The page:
The error presumes a fallacy of equivocation as well as a mega misunderstanding of the incarnation of God. First off, in the incarnation, Jesus assumed humanity. Complete and perfect humanity. He was fully, 100% human. Many anti-Trinitarians, especially those who follow this guy and believe him to be an accurate source on “everything Trinity” have actually used texts which declare Jesus’s humanity to prove Trinitarians wrong. Jesus is both 100% God and 100% man. In the ancient church, a heresies crept up from controversies centering around the nature of Christ from both Nestorius who asserted Christ’s natures were split and in Apollinarius who asserted Christ had no human nature to which Gregory the Theologian is noted for proclaiming “the unassumed is unhealed” (in Orthodox Christianity, vol. 2, Alfeyev, 292). It was the Council of Ephesus that refuted Nestorius’s false teaching on the natures of Christ dividingthem into two natures and Chalcedon taught the neither of the natures weakened each other (295). In the teaching of St Gregory the Theologian, Christ is called “mortal” (288-289). Melito of Sardis states in unqualified terms “Godhas been murdered” (302). So yes, God died on the cross. But what about these other two verses?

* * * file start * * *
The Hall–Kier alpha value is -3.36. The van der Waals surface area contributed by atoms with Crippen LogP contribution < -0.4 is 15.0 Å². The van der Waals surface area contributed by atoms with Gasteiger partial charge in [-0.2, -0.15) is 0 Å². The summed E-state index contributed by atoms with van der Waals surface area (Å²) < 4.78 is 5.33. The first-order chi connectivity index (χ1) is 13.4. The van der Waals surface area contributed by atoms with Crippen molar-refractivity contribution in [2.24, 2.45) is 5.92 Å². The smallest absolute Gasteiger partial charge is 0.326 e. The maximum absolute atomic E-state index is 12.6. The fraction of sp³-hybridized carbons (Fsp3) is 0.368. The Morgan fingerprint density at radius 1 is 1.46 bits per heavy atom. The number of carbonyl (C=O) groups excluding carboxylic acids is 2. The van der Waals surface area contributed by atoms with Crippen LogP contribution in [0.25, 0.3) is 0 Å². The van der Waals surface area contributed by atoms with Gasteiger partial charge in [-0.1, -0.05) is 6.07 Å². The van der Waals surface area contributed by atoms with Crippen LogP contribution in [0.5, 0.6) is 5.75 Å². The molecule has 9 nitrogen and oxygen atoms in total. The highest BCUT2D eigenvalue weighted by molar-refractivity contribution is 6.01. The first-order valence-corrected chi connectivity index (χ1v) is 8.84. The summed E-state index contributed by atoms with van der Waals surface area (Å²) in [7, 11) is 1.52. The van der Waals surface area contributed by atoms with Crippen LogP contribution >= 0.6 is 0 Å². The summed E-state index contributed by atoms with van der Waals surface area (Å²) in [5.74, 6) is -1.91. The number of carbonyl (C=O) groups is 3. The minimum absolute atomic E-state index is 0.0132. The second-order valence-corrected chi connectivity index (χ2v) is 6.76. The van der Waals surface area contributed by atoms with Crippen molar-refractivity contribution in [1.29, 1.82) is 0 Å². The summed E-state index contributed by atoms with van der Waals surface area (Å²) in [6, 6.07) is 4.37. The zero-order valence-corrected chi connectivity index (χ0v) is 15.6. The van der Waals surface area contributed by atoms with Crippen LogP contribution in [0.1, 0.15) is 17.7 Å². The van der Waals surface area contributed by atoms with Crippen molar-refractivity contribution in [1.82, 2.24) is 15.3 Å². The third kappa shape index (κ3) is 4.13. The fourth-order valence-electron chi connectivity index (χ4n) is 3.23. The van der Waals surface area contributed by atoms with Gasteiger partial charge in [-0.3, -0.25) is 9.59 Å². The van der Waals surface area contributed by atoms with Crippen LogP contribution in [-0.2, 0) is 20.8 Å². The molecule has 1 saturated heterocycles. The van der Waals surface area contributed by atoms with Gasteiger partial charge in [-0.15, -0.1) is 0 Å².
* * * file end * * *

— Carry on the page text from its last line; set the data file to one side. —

In ancient patristic teaching, God has names which describe his qualities or energies. There are differentiated names and “undifferenced” names. Differentiated names describe only one member of the Trinity and undifferenced names refer to qualities belonging to all three (135). For instance, it would be heretical to say that the Father is the incarnated one. It would also be heretical to say the Son is the begetter or the proceeder for the title “begetter” can only refer to the Father and the title “proceeder” can only refer to the Holy Spirit. So likewise, “undying one” refers specifically to the Father and “mortal God” refers specifically to the Son. The Son of course, was immortal prior to the incarnation but the incarnation enabled him to assume mortality to his nature. So yes, God the Son died because he became a mortal being. And when he was resurrected, he was raised to immortal life in an immortal body.